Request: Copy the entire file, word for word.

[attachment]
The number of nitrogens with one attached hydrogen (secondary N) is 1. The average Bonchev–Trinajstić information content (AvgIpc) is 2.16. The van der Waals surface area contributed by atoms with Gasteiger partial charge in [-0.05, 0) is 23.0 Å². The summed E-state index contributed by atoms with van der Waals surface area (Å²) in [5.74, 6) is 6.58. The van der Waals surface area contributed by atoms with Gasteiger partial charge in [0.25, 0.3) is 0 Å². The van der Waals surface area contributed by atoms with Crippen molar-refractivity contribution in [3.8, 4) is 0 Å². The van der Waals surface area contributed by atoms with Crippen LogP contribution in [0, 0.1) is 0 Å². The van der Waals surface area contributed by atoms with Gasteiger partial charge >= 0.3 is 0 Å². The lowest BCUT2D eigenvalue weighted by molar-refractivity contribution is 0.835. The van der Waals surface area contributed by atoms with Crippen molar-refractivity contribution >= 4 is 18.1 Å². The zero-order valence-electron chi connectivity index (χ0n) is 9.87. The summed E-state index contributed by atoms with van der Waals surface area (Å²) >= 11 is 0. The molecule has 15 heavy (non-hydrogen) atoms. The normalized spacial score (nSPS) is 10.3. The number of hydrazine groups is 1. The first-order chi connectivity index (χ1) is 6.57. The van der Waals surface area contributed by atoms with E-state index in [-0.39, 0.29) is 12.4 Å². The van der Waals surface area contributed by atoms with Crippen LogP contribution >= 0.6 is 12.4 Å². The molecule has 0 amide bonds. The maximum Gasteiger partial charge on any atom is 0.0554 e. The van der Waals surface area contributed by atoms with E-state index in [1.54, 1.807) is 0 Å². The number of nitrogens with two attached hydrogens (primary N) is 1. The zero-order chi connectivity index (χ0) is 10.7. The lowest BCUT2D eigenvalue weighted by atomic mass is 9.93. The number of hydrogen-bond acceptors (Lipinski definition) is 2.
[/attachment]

The number of nitrogens with one attached hydrogen (secondary N) is 1. The average Bonchev–Trinajstić information content (AvgIpc) is 2.16. The van der Waals surface area contributed by atoms with Gasteiger partial charge in [-0.05, 0) is 23.0 Å². The summed E-state index contributed by atoms with van der Waals surface area (Å²) in [5.74, 6) is 6.58. The van der Waals surface area contributed by atoms with Gasteiger partial charge in [0.25, 0.3) is 0 Å². The van der Waals surface area contributed by atoms with Crippen molar-refractivity contribution in [3.8, 4) is 0 Å². The van der Waals surface area contributed by atoms with Crippen LogP contribution in [0, 0.1) is 0 Å². The van der Waals surface area contributed by atoms with Gasteiger partial charge >= 0.3 is 0 Å². The lowest BCUT2D eigenvalue weighted by molar-refractivity contribution is 0.835. The van der Waals surface area contributed by atoms with Crippen molar-refractivity contribution >= 4 is 18.1 Å². The zero-order valence-electron chi connectivity index (χ0n) is 9.87. The summed E-state index contributed by atoms with van der Waals surface area (Å²) >= 11 is 0. The molecule has 15 heavy (non-hydrogen) atoms. The normalized spacial score (nSPS) is 10.3. The number of hydrazine groups is 1. The first-order chi connectivity index (χ1) is 6.57. The van der Waals surface area contributed by atoms with E-state index in [-0.39, 0.29) is 12.4 Å². The van der Waals surface area contributed by atoms with Crippen LogP contribution >= 0.6 is 12.4 Å². The molecule has 0 amide bonds. The maximum Gasteiger partial charge on any atom is 0.0554 e. The van der Waals surface area contributed by atoms with E-state index in [1.54, 1.807) is 0 Å². The number of nitrogens with two attached hydrogens (primary N) is 1. The zero-order chi connectivity index (χ0) is 10.7. The lowest BCUT2D eigenvalue weighted by atomic mass is 9.93. The number of hydrogen-bond acceptors (Lipinski definition) is 2.